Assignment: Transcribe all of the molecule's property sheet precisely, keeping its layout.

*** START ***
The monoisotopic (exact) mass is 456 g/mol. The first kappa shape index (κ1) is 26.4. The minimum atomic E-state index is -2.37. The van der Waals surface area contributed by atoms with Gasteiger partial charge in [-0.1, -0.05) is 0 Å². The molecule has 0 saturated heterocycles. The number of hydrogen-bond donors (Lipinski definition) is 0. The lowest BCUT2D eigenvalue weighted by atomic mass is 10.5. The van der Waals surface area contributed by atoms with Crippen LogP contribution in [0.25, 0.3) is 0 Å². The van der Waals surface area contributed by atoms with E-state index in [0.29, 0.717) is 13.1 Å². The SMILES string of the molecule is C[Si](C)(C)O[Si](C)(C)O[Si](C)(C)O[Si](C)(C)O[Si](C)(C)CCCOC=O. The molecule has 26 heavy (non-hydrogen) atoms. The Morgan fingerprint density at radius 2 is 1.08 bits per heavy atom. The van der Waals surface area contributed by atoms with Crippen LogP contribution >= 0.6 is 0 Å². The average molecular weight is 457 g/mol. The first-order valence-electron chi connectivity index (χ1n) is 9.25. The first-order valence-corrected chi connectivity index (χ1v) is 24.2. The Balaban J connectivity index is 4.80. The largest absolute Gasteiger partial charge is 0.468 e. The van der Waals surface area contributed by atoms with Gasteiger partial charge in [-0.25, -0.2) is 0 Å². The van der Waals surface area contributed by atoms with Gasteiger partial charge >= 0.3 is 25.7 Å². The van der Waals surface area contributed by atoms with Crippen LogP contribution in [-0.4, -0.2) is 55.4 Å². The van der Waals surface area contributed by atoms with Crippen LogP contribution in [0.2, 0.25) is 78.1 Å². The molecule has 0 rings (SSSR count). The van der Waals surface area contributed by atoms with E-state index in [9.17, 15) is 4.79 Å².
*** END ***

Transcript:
The monoisotopic (exact) mass is 456 g/mol. The first kappa shape index (κ1) is 26.4. The minimum atomic E-state index is -2.37. The van der Waals surface area contributed by atoms with Gasteiger partial charge in [-0.1, -0.05) is 0 Å². The molecule has 0 saturated heterocycles. The number of hydrogen-bond donors (Lipinski definition) is 0. The lowest BCUT2D eigenvalue weighted by atomic mass is 10.5. The van der Waals surface area contributed by atoms with Crippen LogP contribution in [0.25, 0.3) is 0 Å². The van der Waals surface area contributed by atoms with E-state index in [0.29, 0.717) is 13.1 Å². The SMILES string of the molecule is C[Si](C)(C)O[Si](C)(C)O[Si](C)(C)O[Si](C)(C)O[Si](C)(C)CCCOC=O. The molecule has 26 heavy (non-hydrogen) atoms. The Morgan fingerprint density at radius 2 is 1.08 bits per heavy atom. The van der Waals surface area contributed by atoms with Crippen LogP contribution >= 0.6 is 0 Å². The average molecular weight is 457 g/mol. The first-order valence-electron chi connectivity index (χ1n) is 9.25. The first-order valence-corrected chi connectivity index (χ1v) is 24.2. The Balaban J connectivity index is 4.80. The largest absolute Gasteiger partial charge is 0.468 e. The van der Waals surface area contributed by atoms with Gasteiger partial charge in [-0.25, -0.2) is 0 Å². The van der Waals surface area contributed by atoms with Gasteiger partial charge >= 0.3 is 25.7 Å². The van der Waals surface area contributed by atoms with Crippen LogP contribution in [-0.4, -0.2) is 55.4 Å². The van der Waals surface area contributed by atoms with Crippen LogP contribution in [0.2, 0.25) is 78.1 Å². The molecule has 0 rings (SSSR count). The van der Waals surface area contributed by atoms with E-state index in [9.17, 15) is 4.79 Å².